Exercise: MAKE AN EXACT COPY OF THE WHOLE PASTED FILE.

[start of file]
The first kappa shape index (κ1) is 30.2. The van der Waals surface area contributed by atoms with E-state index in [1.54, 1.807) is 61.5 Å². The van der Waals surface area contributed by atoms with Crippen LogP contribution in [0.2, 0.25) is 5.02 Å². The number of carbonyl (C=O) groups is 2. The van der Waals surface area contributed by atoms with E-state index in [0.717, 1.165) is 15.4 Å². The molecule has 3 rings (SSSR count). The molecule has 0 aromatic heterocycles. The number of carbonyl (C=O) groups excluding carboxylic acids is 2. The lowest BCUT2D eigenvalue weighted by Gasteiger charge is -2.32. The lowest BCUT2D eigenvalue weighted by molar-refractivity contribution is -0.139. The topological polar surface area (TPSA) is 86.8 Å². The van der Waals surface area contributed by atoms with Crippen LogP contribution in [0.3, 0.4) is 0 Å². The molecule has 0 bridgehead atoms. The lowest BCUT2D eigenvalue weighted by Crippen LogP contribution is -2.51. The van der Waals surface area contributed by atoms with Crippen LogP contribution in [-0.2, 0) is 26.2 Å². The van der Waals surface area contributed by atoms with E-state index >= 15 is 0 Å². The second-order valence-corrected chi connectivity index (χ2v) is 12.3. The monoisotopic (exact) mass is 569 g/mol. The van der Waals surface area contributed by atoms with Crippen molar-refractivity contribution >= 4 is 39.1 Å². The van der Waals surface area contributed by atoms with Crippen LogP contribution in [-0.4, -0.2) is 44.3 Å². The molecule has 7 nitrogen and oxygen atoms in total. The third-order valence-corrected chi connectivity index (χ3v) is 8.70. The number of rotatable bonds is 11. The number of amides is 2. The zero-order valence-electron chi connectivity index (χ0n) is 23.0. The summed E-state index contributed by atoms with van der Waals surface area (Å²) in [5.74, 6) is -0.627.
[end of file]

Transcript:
The first kappa shape index (κ1) is 30.2. The van der Waals surface area contributed by atoms with E-state index in [1.54, 1.807) is 61.5 Å². The van der Waals surface area contributed by atoms with Crippen LogP contribution in [0.2, 0.25) is 5.02 Å². The number of carbonyl (C=O) groups is 2. The van der Waals surface area contributed by atoms with E-state index in [0.717, 1.165) is 15.4 Å². The molecule has 3 rings (SSSR count). The molecule has 0 aromatic heterocycles. The number of carbonyl (C=O) groups excluding carboxylic acids is 2. The lowest BCUT2D eigenvalue weighted by Gasteiger charge is -2.32. The lowest BCUT2D eigenvalue weighted by molar-refractivity contribution is -0.139. The topological polar surface area (TPSA) is 86.8 Å². The van der Waals surface area contributed by atoms with Crippen LogP contribution in [0.3, 0.4) is 0 Å². The molecule has 0 bridgehead atoms. The lowest BCUT2D eigenvalue weighted by Crippen LogP contribution is -2.51. The van der Waals surface area contributed by atoms with Crippen LogP contribution in [-0.2, 0) is 26.2 Å². The van der Waals surface area contributed by atoms with E-state index >= 15 is 0 Å². The second-order valence-corrected chi connectivity index (χ2v) is 12.3. The monoisotopic (exact) mass is 569 g/mol. The van der Waals surface area contributed by atoms with Crippen molar-refractivity contribution >= 4 is 39.1 Å². The van der Waals surface area contributed by atoms with Crippen LogP contribution in [-0.4, -0.2) is 44.3 Å². The molecule has 7 nitrogen and oxygen atoms in total. The third-order valence-corrected chi connectivity index (χ3v) is 8.70. The number of rotatable bonds is 11. The number of amides is 2. The zero-order valence-electron chi connectivity index (χ0n) is 23.0. The summed E-state index contributed by atoms with van der Waals surface area (Å²) in [5.74, 6) is -0.627.